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Expansionary Monetary Policy


expansionary monetary policy

Expansionary monetary policy is like adding cash to the economy.

Photo: Getty Images

The Federal Reserve can add money to the economy without actually printing it.

Photo: Getty Images

Definition: Expansionary monetary policy is when a central bank, such as the Federal Reserve, uses its tools to stimulate the economy. This usually means lowering the Fed funds rate to increase the money supply. This action increases liquidity, giving banks more money to lend. As a result, mortgage and other interest rates decline. With cheaper credit, consumers can borrow and spend more, causing businesses to expand to meet the increased demand. Companies hire more workers, whose incomes rise, allowing them to shop even more.

The Purpose of Expansionary Monetary Policy

Expansionary monetary policy is used to ward off the contractionary phase of the business cycle. However, it is difficult for policymakers to always catch this in time. Therefore, you will most often see expansionary policy used after a recession has already started. To stimulate demand, the Federal Reserve lowers costs by reducing bank lending rates. This makes auto, school and business loans, as well as home mortgages, less expensive. This is usually enough to stimulate demand, and drive economic growth to a healthy 2-3% rate.

How Does the Federal Reserve Carry Out Expansive Monetary Policy?

The Fed has many tools to expand the money supply. Its first instinct is to reach for the Fed funds rate. This is the rate banks charge each other for overnight deposits. The Fed requires banks to keep a certain amount of their deposits in reserve at their local Federal Reserve branch office every night. Those banks that have more than they need will lend the excess to banks who don't have enough, charging the Fed funds rate. When the Fed drops the target rate, it becomes cheaper for banks to maintain their reserves, giving them more money to lend. As a result, banks can lower the interest rates they charge their customers.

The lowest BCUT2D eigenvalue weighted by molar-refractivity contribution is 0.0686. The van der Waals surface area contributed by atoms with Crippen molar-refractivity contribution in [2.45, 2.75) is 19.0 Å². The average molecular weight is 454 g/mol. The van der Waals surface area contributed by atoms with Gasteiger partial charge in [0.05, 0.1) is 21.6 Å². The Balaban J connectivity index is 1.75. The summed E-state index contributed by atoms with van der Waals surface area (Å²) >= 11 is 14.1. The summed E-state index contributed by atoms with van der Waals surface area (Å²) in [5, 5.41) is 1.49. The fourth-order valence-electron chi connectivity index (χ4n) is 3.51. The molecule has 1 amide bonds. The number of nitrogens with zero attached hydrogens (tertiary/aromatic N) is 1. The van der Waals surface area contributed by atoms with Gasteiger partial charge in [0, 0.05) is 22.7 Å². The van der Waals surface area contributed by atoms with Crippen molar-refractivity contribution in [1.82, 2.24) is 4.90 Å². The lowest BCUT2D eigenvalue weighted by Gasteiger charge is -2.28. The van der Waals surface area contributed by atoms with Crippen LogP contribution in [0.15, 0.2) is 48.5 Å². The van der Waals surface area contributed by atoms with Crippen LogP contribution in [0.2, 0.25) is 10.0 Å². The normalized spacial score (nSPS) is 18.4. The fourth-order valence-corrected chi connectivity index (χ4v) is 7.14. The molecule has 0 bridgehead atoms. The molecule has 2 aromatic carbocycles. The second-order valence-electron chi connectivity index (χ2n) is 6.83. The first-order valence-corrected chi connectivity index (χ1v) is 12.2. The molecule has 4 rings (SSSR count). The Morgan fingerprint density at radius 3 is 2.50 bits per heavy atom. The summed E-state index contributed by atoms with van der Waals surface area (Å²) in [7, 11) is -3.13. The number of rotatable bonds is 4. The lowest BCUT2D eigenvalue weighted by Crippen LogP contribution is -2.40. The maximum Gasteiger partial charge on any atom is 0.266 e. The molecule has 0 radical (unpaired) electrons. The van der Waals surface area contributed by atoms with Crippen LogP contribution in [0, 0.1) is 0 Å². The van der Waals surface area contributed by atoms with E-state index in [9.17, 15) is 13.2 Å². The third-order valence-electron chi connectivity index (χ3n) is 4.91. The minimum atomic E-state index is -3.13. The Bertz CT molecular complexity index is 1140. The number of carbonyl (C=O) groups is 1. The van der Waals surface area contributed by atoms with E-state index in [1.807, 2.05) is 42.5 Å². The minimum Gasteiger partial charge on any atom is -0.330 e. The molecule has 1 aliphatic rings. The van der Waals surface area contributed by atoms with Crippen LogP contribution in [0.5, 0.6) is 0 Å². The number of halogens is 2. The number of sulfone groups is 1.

If this doesn't stimulate the economy enough, the Fed will reach for its next more powerful tool, open market operations. That's when the Fed buys Treasury notes or even mortgage-backed securities from its member banks. Where does it get the funds to do so? The Fed simply creates the credit out of thin air. This is what people mean when they say the Fed is printing money.

This pumps more money into bank coffers, giving them more to lend. This is also known as quantititative easing. In 2011, the Fed created Operation Twist. When its short-term notes came due, it sold them and used the proceeds to buy long-term Treasury notes. This lowered long-term interest rates, making mortgages more affordable.

The third tool the Fed has is lowering the discount rate. That's what it charges banks who borrow from its discount window. However, banks rarely use the discount window because there is a stigma attached. The Fed is considered to be a lender of last resort. Banks only use the discount window when they can't get loans from any other banks. Banks hold this viewpoint, even though the discount rate is usually lower than the Fed funds rate. Nevertheless, the Fed usually drops the discount rate when it lowers the target for the Fed funds rate.